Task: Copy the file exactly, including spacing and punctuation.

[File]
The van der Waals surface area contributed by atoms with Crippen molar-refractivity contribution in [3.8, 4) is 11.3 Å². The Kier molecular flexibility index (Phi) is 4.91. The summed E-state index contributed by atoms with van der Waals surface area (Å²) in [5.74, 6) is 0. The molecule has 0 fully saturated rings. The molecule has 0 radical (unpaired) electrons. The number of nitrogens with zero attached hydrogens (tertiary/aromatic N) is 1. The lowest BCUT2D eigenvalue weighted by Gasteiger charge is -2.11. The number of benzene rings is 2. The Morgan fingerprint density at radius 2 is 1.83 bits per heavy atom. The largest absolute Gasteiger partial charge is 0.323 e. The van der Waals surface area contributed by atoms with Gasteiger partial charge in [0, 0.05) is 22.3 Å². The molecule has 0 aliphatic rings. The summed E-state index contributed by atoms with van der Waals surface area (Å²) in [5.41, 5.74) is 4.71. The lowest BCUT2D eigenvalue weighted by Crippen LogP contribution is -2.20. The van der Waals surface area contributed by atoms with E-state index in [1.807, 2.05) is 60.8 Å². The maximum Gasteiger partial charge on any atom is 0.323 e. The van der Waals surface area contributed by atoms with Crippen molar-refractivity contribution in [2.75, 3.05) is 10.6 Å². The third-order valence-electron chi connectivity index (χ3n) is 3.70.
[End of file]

The van der Waals surface area contributed by atoms with Crippen molar-refractivity contribution in [3.8, 4) is 11.3 Å². The Kier molecular flexibility index (Phi) is 4.91. The summed E-state index contributed by atoms with van der Waals surface area (Å²) in [5.74, 6) is 0. The molecule has 0 fully saturated rings. The molecule has 0 radical (unpaired) electrons. The number of nitrogens with zero attached hydrogens (tertiary/aromatic N) is 1. The lowest BCUT2D eigenvalue weighted by Gasteiger charge is -2.11. The number of benzene rings is 2. The Morgan fingerprint density at radius 2 is 1.83 bits per heavy atom. The largest absolute Gasteiger partial charge is 0.323 e. The van der Waals surface area contributed by atoms with Gasteiger partial charge in [0, 0.05) is 22.3 Å². The molecule has 0 aliphatic rings. The summed E-state index contributed by atoms with van der Waals surface area (Å²) in [5.41, 5.74) is 4.71. The lowest BCUT2D eigenvalue weighted by Crippen LogP contribution is -2.20. The van der Waals surface area contributed by atoms with E-state index in [1.807, 2.05) is 60.8 Å². The maximum Gasteiger partial charge on any atom is 0.323 e. The van der Waals surface area contributed by atoms with Crippen molar-refractivity contribution in [2.75, 3.05) is 10.6 Å². The third-order valence-electron chi connectivity index (χ3n) is 3.70.